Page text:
Project Proposal

Data Model v0.3, by Zach Tomaszewski

for ICS 691-3, Fall 2001, taught by Dr. Joan Nordbotten

Table of Contents


The following in a data model for an animal classification system. This system contains multimedia records for many types of animal. The system allows for the construction of a variety of classifications by using Node objects. By adding new classifications or exploring existing ones, users can examine a variety of relationships between animals. They can using alternate classifications, or even intersect different classifications, depending on their current information need. Possible users include junior high students, amateur enthusiasts, researchers, and zoological taxonomists.


Because of the redundant/recursive use of nodes, this system can be a rather hard to imagine. Here's an illustrative example:

An example of two classification systems -- Linnaean and Climate -- using the same animal record.

As you can see, the root-node architecture allows for the construction of practically any number of classification systems. There can be any number of node levels; indeed, the Climate Zone classification only uses one such level. (Other likely nodes may be "desert", "rain forest", "tundra", "marine", etc.) Also, I have only shown one branch here of a tree-like structure. At each level of the Linnaean System there are a number of other nodes--many Families under the same Order, many Species under the same Genus, etc. These systems all use the same animal records. (Not every classification system will use all the animal records, however; for example, perhaps someone wishes only to classify snakes on the basis of their venom and how they interact with known anti-venoms.)

Ideally, queries will be able to explore multiple classifications and combine the results. For example, imagine someone compiling an identification guide for marine mammals. Using only the Linnaean System, they would have to sift through all mammals in order to find groups such as whales and dolphins (Order="Cetacea"). Using only a Climate Zone classification that includes a "Marine" zone, they would be swamped with fish, sponge, coral, and other irrelevant animal records. However, if they could intersect these results, they would find whales and dolphins, as well as sea otters, dugongs, seals, and other marine mammals not easily found traversing only one classification system or the other.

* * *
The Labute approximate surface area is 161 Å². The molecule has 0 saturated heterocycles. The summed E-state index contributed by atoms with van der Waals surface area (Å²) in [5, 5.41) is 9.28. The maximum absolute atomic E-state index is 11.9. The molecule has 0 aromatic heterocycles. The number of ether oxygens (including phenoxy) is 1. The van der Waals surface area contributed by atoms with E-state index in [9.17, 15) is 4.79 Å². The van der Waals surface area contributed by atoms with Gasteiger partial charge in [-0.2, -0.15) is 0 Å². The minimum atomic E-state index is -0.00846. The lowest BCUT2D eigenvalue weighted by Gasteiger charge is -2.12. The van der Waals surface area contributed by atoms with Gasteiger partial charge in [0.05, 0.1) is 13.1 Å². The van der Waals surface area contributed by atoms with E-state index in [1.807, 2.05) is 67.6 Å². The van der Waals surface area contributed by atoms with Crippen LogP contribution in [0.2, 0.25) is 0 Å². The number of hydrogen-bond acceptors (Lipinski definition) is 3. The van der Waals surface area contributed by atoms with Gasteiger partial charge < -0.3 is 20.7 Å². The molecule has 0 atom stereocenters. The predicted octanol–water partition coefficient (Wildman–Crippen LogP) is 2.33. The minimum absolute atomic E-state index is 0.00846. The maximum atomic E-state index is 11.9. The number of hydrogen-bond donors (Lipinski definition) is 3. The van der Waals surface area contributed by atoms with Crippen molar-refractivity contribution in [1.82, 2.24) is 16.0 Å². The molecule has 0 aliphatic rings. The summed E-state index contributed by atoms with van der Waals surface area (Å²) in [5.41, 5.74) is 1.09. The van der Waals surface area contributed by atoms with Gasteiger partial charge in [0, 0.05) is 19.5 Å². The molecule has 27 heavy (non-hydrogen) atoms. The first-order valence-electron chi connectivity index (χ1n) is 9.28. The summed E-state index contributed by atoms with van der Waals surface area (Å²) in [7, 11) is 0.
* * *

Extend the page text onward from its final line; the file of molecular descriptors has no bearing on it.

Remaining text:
Here are some other possible information needs that might be served by this system:

I hope these examples shed some light on the nature of this system.

SSM Data Model

Complete SSM model

-- SSM model --

Description of Entities

species_name<vchar(60)> -- the Latin Genus-species name for this animal
common_name<vchar(60)> -- the common English name for this animal.
keywords<vchar(200)> -- keywords describing this animal to aid in searching
Description<text> text icon -- a description of the animal, perhaps including such things as physical characteristics, habitat, main diet, etc.
Image filename: <vchar(30)> -- the name of the image file
pixel-width: <dec(4)> -- the width of the image in pixels
pixel-height: <dec(4)> -- the height of the image in pixels
format: <vchar(4)> -- {JPEG | GIF | PNG | BMP}
comments: <vchar(500)> -- any comments on the image
image: <image> image icon -- a picture of the animal type

The Animal record are the foundation of the system. Each record is like an encyclopedia entry, with photo, text description, and resources for further information.

I have learned an animal's common name may be misleading depending on which field guide one uses or on one's nationality. Species names are, by design, original, unique, and universal (as much as possible, anyway). I have included the species name in the animal record because I think it will probably be used often for direct retrieval.

The complex Image object includes metadata specific to the format of the image. This will be useful for generating HTML on-the-fly. Comments could be sent as ALT text.

id<dec(12)> -- a unique system id for this entity
classif_name<vchar(60)> -- the name of the classification system stemming from this root
keywords<vchar(200)> -- keywords describing this classification to aid in searching
scope<char(3)> {ALL | SUB} -- whether this classification aims to include all animals, or just a subset
description<vchar(1000)> -- a description of this classification system

Root serves to placehold the top of a classification system. For example, the well-known Kingdom-Phylum-Order-Family-Genus-Species classification is known as the Linnaean System. If this system was being modeled, Root.classif_name would likely equal "Linnaean System".

id<dec(12)> -- a unique system id for this entity